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That doesn't mean the Mets don't have any concerns. The new centerfielder, Keith Miller, is untested. The platoon of Barry Lyons and Mackey Sasser at catcher leaves the Mets the weakest they have been at that position since the days of Choo Choo Coleman. And if third baseman Howard Johnson can't repeat his MVP-like season (36 homers, 101 RBIs, 41 steals), then Strawberry (.225, 29 homers, 77 RBIs) or leftfielder Kevin McReynolds (22 homers. 85 RBIs) will have to pick up the slack.
But, oh, the pitching. If you were to take the better of the past two seasons for each of the six starters—Gooden, Cone, Frank Viola, Ron Darling, Sid Fernandez and Bob Ojeda—they would have a combined record of 106-44, and the two relievers—Franco and Pena—would have a total of 51 saves. This may be the best staff assembled since that of the '71 Orioles, who had four 20-game winners. To avoid giving his starters six days' rest, manager Davey Johnson has demoted Ojeda to the bullpen for the moment. Like everyone else, Ojeda must be wondering why one of the Mets' aces wasn't traded long ago for a catcher or a centerfielder.
3. CHICAGO CUBS
"Last year we seemed to have to make excuses for winning," says Cub first baseman Mark Grace. "It was either our chemistry, or we were getting the breaks, or something else. Finally, toward the end of the year, I said, 'You know why we're winning? Because we're a good team.' " And they still are. Any team with Grace (.314, 79 RBIs), second baseman Ryne Sandberg (.290, 30 homers, 76 RBIs), shortstop Shawon Dunston (19 steals, 60 RBIs) and former MVP Andre Dawson would have to be considered a contender. Of course, the same could have been said last spring, when nobody, including SI, gave the Cubs a chance.
The two biggest factors in the Cubs' surprising turnaround last year were rookie outfielders Jerome Walton (.293, 24 steals) and Dwight Smith (52 RBIs in 343 at bats), the first position players from the same team to finish 1-2 in the Rookie of the Year voting since Fred Lynn and Jim Rice did it for the 1975 pennant-winning Red Sox. However, if there is any truth to the theory of the Sophomore Slump, the Cubs may be in trouble. The '76 Red Sox, after all, finished third.
And that's not all that Chicago has to worry about. Dawson has still not recovered from knee surgery. Catcher Damon Berry-hill won't be able to play until May because of a shoulder injury, and the Cubs were only 39-39 last year in games he didn't catch. Luis Salazar is a nice player to have on your bench, but do you want him as your starting third baseman?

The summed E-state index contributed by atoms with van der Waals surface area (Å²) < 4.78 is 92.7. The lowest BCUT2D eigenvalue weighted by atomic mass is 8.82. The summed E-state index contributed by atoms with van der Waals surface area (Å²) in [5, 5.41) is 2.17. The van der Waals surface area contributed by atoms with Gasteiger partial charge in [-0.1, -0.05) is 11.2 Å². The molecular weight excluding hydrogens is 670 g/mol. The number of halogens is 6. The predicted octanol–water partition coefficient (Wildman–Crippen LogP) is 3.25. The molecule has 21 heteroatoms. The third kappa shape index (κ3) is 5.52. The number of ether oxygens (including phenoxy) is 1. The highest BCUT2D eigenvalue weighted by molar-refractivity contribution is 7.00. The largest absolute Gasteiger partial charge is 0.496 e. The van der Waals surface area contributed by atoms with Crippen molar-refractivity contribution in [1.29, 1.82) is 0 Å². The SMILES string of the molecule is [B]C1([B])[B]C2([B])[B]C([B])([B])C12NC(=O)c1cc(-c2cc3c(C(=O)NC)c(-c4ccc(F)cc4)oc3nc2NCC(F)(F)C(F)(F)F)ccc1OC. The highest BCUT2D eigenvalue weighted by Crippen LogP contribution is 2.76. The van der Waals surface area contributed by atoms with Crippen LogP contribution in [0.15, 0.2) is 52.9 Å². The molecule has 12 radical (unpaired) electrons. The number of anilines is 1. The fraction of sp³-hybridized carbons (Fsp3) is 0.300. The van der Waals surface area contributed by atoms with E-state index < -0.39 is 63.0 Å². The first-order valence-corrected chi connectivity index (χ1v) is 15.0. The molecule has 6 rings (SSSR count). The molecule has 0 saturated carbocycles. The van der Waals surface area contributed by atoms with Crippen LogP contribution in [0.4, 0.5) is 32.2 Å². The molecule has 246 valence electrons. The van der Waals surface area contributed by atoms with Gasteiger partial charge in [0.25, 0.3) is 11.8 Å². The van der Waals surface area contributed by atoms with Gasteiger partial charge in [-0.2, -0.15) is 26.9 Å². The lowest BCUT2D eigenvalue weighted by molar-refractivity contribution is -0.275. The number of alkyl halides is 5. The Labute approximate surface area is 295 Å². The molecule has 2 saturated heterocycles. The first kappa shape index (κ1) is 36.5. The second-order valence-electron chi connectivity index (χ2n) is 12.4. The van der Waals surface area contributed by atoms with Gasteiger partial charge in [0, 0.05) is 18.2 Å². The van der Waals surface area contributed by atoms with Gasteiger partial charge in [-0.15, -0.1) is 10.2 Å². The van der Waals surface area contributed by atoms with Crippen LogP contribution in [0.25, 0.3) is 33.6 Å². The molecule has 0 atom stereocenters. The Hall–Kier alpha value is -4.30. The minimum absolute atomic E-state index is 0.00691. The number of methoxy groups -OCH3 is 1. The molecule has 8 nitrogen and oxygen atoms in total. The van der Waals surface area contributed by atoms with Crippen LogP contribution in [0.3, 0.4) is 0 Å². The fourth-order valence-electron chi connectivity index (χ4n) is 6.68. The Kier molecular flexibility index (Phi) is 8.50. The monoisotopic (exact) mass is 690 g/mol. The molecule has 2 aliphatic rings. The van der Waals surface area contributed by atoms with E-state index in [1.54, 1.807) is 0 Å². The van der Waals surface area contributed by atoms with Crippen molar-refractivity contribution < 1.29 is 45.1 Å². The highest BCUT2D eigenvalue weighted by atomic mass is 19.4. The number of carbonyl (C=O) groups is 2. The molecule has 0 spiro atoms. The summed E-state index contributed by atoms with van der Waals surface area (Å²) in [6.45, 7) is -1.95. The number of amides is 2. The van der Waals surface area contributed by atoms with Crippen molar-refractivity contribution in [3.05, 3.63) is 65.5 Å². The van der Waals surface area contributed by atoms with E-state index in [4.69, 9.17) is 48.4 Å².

Manager Don Zimmer can still list Greg Maddux (19-12) and Mike Bielecki (18-7) as probable pitchers, but after them he doesn't know what to expect, especially now that Rick Sutcliffe (16-11) is on the DL. Zimmer also doesn't know what to expect from closer Mitch (Wild Thing) Williams, who saved 36 games but blew another 11 opportunities. Nevertheless, general manager Jim Frey is optimistic. "I'll admit, we got some breaks last year." he says. "But my father used to say to me. 'Who deserves good luck any more than us?' I can't think of anyone. Can you?" Nope. After all, the Cubs haven't won a world championship since 1908.
4. PITTSBURGH PIRATES
Last year at this time the young Pirates were considered contenders. But then in one fell swoop they lost closer Jim Gott (elbow injury), first baseman Sid Bream (knee), centerfielder Andy Van Slyke (rib cage) and catcher Mike LaValliere (knee) for all or a big chunk of the season. To strengthen their roster, the Pirates picked up catcher Don Slaught, infielder Wally Backman and pitchers Ted Power and Walt Terrell. However, as one National League scout put it, "They needed some cement, but all they got was spackle."
Pittsburgh is also making one position change, moving Bobby Bonilla to rightfield from third base, where he was either going to kill himself or some of the people sitting behind first base. What does having the 6'3", 230-pound Bonilla in right mean? "It means I'm going to think twice about racing after a line drive in the gap," says Van Slyke. "I don't want to find out the physics of running into a 230-pound moving object at 22 miles an hour." Actually, it means the Pirates have one of the better outfields in baseball, with Bonilla (.281, 24 homers), Van Slyke (.288, 100 RBIs in '88) and Barry Bonds (19 homers, 32 stolen bases).